You Need to Take Care of the Basics, and That’s You

One of the things that I know is that you are in a crisis state, whether you’ve just discovered that your spouse has been sexually betraying you by cheating or being unfaithful. Perhaps he has been looking at pornography compulsively, participating in activities that don’t match your values. Whether you’re at the beginning of discovery, or you’re in the midst of your healing, the most important thing that you’ve got to remember is you have to take care of you.

Now I know that’s really hard to do when your brain is thinking about him and what he’s doing and what he might not be doing. It is normal to monitor his recovery. You so badly want assurance and reassurance that he will do the right thing. Yet, this kind of situation takes a real toll on your heart, your mind, and your soul. The anecdote for this kind of damage is Intentional Self Care!

I want you to treat yourself like you are your very best friend. When you’re dealing with this kind of stress, you need to put together a safety plan that keeps you in check, that keeps you feeling hopeful, that gets you fit and strong and helps you physicalize the energy that you feel running through your veins every day of your life. You did not sign up for this, you had no idea that this person could betray you in such a way. You feel so confused and you no longer feel like you.

In part, that is because betrayal trauma takes charge of every single cell in your body. It changes the cellular structure of your cells. So, what you’ve got to do is really work diligently on some of the basics.

Eat Regularly

You may not feel like eating, but you need to eat anyway. They call it “gut brain” when your gut becomes the second brain that registers and processes trauma. Many women end up with ulcers, irritable bowel syndrome, diarrhea and indigestion, so I want you to eat. If you find yourself doing the opposite and nervously eating, then I want you to look at your diet and tell yourself that you won’t give him the power to make you feel crazy, to make you feel like you need to feed something that you’re not getting emotionally. So eating is a very important component to self-care.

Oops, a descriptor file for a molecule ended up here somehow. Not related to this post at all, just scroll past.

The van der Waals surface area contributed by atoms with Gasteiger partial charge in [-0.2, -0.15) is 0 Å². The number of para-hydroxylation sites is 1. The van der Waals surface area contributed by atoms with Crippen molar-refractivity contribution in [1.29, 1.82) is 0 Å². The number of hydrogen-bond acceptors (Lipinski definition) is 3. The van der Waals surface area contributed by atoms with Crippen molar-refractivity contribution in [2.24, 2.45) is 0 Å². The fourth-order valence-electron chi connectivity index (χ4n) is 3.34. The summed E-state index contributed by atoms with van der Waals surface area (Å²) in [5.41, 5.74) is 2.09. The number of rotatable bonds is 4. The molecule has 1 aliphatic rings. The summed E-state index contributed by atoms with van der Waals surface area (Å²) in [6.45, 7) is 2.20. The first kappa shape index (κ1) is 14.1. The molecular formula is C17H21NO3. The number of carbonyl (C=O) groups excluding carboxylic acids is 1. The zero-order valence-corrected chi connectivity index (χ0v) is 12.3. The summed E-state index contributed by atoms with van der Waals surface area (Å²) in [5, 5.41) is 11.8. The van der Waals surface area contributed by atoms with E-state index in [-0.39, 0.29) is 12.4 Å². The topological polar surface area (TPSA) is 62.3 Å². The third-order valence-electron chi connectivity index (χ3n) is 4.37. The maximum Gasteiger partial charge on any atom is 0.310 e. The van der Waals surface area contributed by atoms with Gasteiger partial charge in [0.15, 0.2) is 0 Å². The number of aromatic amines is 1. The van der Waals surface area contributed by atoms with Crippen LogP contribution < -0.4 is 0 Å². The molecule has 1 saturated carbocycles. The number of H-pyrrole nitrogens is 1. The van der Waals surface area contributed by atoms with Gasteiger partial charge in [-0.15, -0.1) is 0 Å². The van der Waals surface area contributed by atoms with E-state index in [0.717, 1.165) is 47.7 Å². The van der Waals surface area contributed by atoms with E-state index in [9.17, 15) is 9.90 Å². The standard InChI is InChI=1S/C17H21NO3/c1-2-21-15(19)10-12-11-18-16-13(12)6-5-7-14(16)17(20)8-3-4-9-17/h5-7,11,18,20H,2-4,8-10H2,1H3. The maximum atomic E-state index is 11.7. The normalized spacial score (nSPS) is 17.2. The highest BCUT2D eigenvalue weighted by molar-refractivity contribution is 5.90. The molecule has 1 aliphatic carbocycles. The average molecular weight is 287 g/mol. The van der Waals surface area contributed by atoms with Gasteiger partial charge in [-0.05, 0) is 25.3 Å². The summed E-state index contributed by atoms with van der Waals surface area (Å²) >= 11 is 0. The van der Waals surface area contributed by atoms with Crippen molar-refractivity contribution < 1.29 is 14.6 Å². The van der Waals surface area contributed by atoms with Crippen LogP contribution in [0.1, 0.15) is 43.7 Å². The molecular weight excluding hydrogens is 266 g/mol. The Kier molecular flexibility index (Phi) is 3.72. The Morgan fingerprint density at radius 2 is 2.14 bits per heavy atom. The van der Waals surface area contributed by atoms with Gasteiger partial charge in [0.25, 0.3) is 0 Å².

Get Regular Sleep

Look at your sleep patterns because more than likely your sleep is very interrupted. You might be depressed and coping by sleeping. More often than not, I see partners who are overly activated, and they can’t stop the racing thoughts, and they have panic attacks, and as a result they can’t sleep. Get yourself on a sleep schedule. If you have to lie there for hours, I want you to stay still, because it’s so important to train your brain to calm down.

Consider Medication

It may be that you need some pharmaceutical help. I’m not a big proponent of medication, but what I know to be true is that oftentimes a good trauma psychiatrist can help give you some medicines that can calm the body down so that you feel more grounded and resourced and able to handle this problem. So get yourself to a good trauma psychiatrist to help you get the right kind of medications that you’re going to need until you feel more stabilized.

Practice Mindfulness

We really advocate that you do some mindfulness, some yoga, some meditation, some praying; something that also slows the body down long enough for you to really reflect on what your needs are and what you need to do. That is so important, because if you don’t take care of yourself and learn how to slow things down, you’re going to age 10 years in about three months because betrayal trauma causes post-traumatic stress. When you feel post-traumatic stress, you’re emotionally deregulated, you may go into numbing or avoiding, you may go into that fight, flight, or freeze mode that puts you in situations that you would have never imagined.

I want you to know that as a partner trauma specialist, I recognize the trauma and devastation that you are feeling. You may feel the situation is hopeless. But in reality, it can be hopeful. You can feel safe again.

Understand Betrayal Trauma

I’m here to remind you to take care of some of those basic needs. Read some books on trauma or read some books on sexual addiction. The two that I recommend are from the former president of APSATS, the organization I work for, Barbara Steffens, called My Sexually Addicted Spouse. Then my colleague, Dr. Sheri Keffer, just came out with Intimate Deception, and that book helps people get through the crisis and know that they’re not alone.


I want you to sit down with a piece of paper and a pencil and look at your needs; your emotional needs, your spiritual needs, your social needs, your intellectual needs, your physical needs, and then eventually we’ll get to your purposeful needs. When you can meet those needs, you’ll be on the way to feeling whole again and that is Intentional Self Care!